On October 22, 2020 the Department of Health and Human Services (HHS) updated its guidance on how hospitals and other providers should report their use of the nearly $165 billion in Provider Relief Fund payments that have been distributed for expenses and lost revenues attributable to the coronavirus pandemic. Reversing course from September, HHS says providers may use the funds to replace their lost gross revenue, not just their lost profits, from patient care. The guidance details how to report using the funds to cover revenue losses as well as expenses attributable to the coronavirus, and HHS also updated its FAQs on use of the funds.
While HHS’s latest instruction comes as a welcome relief for providers, the agency has also made clear that “HHS will have significant anti-fraud monitoring of the funds distributed, and the Office of Inspector General will provide oversight… to ensure that Federal dollars are used appropriately.” HHS will soon be examining the first reports on use of funds, due by February 15, 2021, from providers that received over $10,000 of CARES Act funding. And HHS isn’t the only one watching, as the media and Congress have already questioned the methodology behind the HHS disbursements, and whistleblowers may see rich opportunities through the False Claims Act (FCA).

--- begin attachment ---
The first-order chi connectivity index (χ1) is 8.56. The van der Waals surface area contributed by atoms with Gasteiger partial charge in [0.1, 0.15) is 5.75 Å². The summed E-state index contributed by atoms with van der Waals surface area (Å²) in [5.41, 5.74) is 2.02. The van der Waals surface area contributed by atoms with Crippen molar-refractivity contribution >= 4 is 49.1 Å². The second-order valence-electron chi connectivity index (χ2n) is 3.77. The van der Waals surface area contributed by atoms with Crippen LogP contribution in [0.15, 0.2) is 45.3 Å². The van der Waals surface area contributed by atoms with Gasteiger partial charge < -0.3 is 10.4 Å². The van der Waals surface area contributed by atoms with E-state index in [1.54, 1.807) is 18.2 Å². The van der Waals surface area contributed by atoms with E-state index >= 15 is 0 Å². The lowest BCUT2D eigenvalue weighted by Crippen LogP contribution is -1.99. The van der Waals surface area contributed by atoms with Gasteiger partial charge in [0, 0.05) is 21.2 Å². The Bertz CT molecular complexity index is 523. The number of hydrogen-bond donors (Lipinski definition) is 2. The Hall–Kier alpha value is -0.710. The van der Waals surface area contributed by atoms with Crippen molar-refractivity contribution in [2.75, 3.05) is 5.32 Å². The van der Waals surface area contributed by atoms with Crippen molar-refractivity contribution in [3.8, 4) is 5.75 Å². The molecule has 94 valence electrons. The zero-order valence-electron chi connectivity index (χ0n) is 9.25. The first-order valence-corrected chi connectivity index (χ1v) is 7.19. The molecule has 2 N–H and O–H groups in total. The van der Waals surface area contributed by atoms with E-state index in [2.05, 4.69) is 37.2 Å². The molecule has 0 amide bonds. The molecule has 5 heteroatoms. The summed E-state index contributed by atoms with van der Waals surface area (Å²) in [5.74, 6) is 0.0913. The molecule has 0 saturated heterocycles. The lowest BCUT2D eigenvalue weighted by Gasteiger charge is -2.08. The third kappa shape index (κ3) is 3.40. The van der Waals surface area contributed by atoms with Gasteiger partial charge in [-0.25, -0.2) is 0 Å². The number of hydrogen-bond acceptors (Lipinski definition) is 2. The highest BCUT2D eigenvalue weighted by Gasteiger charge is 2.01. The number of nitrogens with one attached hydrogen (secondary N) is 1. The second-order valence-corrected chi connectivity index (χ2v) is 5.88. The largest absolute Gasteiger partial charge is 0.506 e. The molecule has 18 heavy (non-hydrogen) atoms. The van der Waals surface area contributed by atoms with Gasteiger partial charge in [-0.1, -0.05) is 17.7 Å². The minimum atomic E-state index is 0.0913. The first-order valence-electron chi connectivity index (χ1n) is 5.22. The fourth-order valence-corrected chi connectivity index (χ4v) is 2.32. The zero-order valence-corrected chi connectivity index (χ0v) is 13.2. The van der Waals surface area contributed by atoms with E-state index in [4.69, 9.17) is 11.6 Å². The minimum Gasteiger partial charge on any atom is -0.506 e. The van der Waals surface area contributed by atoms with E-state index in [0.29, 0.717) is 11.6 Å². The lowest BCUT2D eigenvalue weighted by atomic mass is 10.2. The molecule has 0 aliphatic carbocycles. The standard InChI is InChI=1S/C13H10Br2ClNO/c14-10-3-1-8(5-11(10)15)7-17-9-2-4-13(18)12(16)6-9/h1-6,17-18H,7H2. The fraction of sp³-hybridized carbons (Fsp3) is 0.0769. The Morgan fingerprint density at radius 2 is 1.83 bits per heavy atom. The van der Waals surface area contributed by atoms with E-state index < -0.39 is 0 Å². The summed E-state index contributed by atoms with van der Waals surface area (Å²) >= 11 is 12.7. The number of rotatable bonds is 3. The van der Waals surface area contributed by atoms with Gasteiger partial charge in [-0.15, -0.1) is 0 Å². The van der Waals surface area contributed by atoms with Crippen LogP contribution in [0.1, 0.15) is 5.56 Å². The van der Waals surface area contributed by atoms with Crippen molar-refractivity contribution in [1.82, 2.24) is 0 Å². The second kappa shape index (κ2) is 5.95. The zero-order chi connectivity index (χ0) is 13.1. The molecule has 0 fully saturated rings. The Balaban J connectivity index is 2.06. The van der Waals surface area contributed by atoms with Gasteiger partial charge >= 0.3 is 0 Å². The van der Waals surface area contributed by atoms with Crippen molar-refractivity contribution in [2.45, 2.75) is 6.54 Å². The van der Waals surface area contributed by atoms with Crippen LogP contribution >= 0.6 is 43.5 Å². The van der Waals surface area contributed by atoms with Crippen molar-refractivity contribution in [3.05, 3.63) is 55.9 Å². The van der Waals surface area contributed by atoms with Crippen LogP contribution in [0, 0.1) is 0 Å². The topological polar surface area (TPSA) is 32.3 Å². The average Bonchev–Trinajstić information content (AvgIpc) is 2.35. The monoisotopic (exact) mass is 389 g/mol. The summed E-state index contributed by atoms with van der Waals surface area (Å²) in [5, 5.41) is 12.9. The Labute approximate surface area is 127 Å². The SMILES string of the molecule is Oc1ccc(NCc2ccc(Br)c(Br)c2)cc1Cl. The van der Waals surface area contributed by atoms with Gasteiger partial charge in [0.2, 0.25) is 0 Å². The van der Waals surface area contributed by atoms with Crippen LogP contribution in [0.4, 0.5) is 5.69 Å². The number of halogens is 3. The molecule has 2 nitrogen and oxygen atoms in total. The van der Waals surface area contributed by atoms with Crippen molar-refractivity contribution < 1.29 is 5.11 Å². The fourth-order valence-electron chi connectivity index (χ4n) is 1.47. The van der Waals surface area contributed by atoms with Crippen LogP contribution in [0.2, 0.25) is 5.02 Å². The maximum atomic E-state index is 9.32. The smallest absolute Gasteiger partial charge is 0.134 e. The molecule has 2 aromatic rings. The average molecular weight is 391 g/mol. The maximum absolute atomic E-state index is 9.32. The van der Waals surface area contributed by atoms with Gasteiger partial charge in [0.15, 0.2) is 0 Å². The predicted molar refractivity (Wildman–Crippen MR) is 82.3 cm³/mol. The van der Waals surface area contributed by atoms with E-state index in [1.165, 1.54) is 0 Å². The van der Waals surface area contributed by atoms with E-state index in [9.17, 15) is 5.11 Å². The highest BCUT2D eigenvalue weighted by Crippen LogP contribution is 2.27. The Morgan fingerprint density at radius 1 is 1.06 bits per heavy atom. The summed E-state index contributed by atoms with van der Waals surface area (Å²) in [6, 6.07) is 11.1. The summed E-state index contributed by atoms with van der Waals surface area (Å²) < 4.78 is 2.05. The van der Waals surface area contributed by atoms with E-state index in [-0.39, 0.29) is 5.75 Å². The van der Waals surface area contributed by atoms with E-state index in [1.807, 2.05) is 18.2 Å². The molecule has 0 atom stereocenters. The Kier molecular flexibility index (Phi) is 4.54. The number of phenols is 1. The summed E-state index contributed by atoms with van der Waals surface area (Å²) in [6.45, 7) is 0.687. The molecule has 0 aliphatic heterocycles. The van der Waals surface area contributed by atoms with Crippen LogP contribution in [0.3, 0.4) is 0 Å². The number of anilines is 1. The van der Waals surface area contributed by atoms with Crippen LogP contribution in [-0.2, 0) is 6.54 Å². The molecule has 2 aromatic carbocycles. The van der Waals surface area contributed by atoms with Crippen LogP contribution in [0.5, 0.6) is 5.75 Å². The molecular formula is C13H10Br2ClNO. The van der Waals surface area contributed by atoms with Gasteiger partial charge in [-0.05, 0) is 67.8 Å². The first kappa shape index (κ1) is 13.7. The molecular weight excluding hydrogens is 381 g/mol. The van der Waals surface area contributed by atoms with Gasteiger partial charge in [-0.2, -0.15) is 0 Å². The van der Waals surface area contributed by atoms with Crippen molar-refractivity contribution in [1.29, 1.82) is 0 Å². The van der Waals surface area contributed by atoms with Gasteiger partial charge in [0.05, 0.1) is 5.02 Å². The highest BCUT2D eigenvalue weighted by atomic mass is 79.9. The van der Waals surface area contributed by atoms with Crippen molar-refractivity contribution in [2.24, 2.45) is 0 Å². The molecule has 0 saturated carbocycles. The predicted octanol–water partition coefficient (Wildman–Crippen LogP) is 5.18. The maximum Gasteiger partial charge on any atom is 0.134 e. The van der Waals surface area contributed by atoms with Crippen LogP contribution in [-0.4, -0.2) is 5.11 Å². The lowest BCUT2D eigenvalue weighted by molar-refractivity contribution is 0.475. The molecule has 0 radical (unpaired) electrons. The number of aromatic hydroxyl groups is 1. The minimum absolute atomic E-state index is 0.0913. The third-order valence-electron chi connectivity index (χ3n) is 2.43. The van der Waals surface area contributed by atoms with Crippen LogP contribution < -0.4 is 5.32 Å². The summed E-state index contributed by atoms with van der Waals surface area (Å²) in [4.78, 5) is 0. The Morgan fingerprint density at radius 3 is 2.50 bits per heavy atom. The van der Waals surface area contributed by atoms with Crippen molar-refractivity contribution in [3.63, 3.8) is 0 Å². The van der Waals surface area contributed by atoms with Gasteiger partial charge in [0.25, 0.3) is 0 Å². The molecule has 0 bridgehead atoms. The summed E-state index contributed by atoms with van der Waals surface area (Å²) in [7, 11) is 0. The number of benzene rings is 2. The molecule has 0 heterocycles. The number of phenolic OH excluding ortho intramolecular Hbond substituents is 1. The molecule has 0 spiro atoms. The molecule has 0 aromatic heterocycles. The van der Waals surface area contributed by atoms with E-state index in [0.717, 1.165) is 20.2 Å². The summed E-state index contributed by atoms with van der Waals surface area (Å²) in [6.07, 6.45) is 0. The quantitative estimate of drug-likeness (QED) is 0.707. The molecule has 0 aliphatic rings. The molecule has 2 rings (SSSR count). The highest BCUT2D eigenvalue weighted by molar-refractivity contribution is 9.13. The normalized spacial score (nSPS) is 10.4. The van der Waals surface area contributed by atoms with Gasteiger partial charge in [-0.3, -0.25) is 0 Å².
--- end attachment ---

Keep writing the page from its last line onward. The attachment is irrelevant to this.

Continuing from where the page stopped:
Given this environment of heightened scrutiny, hospitals and providers should strive to rigorously monitor and account for their proper receipt and use of the Provider Relief Fund payments. While pandemic-related losses and expenses likely dwarf total payments (e.g., total losses through July were estimated to top $200 billion), some areas of caution include identifying where potentially overlapping funding sources might be available and HHS’s ban on balance billing for coronavirus-related care. As with any other important task, an ounce of prevention in using and documenting Provider Relief Fund payments will be worth a pound when trying to cure any investigation.
Read more to understand the nuances of HHS’s guidance and what healthcare providers can do to limit exposure.